But during that sad and painful scene, did the two young bishops, (Hughes and Purcell) remember the days of their first appearance at the Mountain? To one did the old dogeared Latin grammar and the arbor in the garden arise, and to the other, the day upon which he walked up the terrace steps with that letter of introduction from friends on the Eastern Shore and the certificate of the Methodist college? And ah ! could they have looked forward, these two spiritual sons of Father Dubois, to the culmination of their own careers, the one just entering upon his, the other already advanced along the path he was to tread for fifty years, both to mark and make important eras in the history of the church in the land of their adoption and both to end, ah the pity of it! very much as he their beloved father was ending now ; the succession of Mountaineers to their mitres to be unbroken in each case. How little they then, in the prime of life and use aid discern what the years were to bring them, even; of the broken old man before them! Let us

The letter from Father Stokes of Nashville, Tenn. gives us good picture of the state of the church and the trials of the at that time: it is addressed to Mr. McCaffrey of date October 10, 1839, and must interest Mountain:

The diocese of Nashville, as I presume you are aware, was in a most desolate condition until the appointment in 1838 of Bishop Miles, and, what is still more distressing, none are found willing to share his labors and privations. He has been alone, without a priest, almost since his consecration. As he despairs of obtaining the assistance of experienced priests, and is unwilling to hold out inducements to good men occupied in other places, which he perhaps might not be able to realize, I have suggested to the Bishop the necessity as well as the propriety at securing for his diocese some young men already educated, or nearly so, whom he himself might raise to the priesthood. I spoke to him of your college as the place where he would be most likely to succeed. The Bishop would for the present he contented with two young men of piety, zeal and talents who at least were acquainted with a portion of Theology. So great is his necessity he would, upon your recommendation, ordain them and allow them a sufficient time to complete their studies with himself before he would send them on the mission. Will you I to inform us whether you have such young men amongst your seminarians, at present disengaged, free from any pledge to another bishop, and whose disinterested zeal would lead them to offer for this laborious mission, assuring them at the same time that their situation shall in all respects be made as comfortable as that of the Bishop himself. The Bishop is just now recovering from a long and dangerous illness which brought him to the verge of the grave. I have come to his assistance during his illness and am very anxious to secure for him a permanent priesthood. You will, I have no doubt, interest yourself for him and write to us as soon as possible. You will, if you succeed, be regarded by the Bishop as the best benefactor of his long-neglected people.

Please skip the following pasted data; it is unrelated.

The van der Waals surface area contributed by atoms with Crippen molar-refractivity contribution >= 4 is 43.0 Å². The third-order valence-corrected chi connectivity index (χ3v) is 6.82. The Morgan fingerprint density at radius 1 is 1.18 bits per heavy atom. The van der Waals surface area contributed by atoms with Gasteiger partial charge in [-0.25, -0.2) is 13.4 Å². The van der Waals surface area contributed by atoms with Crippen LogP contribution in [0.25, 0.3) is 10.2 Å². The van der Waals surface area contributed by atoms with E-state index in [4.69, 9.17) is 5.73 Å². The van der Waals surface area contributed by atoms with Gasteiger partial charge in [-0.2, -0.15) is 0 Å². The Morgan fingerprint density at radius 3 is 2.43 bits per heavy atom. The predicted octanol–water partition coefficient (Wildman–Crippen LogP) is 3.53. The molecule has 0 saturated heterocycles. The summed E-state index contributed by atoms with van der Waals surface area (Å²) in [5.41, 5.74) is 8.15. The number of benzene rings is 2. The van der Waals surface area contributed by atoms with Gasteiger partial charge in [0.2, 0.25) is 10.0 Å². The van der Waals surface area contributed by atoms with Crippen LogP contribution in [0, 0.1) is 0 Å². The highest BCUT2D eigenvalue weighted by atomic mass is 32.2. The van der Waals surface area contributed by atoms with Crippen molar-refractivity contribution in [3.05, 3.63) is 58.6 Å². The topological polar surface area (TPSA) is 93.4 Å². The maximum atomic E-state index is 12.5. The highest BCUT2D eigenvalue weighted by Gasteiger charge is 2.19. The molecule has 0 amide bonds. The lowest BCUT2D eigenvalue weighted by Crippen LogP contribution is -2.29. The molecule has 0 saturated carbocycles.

[In 1838 there were in the United States four hundred and seventy-eight priests. In Tennessee the new bishop had not one to help him. And this is where Father William Byrne, '10, was going in 1833, five years before that, as we saw, to start another new college all alone.]

This year we find mention of the Gregorian Society, a debating and literary association among the seminarians; the committee, William Henry Elder and Francis P. McFarland reporting that its rule had been approved by Father Borgna, Director of the Seminary.

The Sisters of St. Joseph's opened this Fall, at the toll-gate, one mile south of Emmitsburg and the same distance east of the College, a preparatory school for boys, which gave several distinguished pupils to our house. The Emmitsburg Sisters this year took charge also of the domestic department of St. Mary's Seminary, Baltimore.

Chapter Index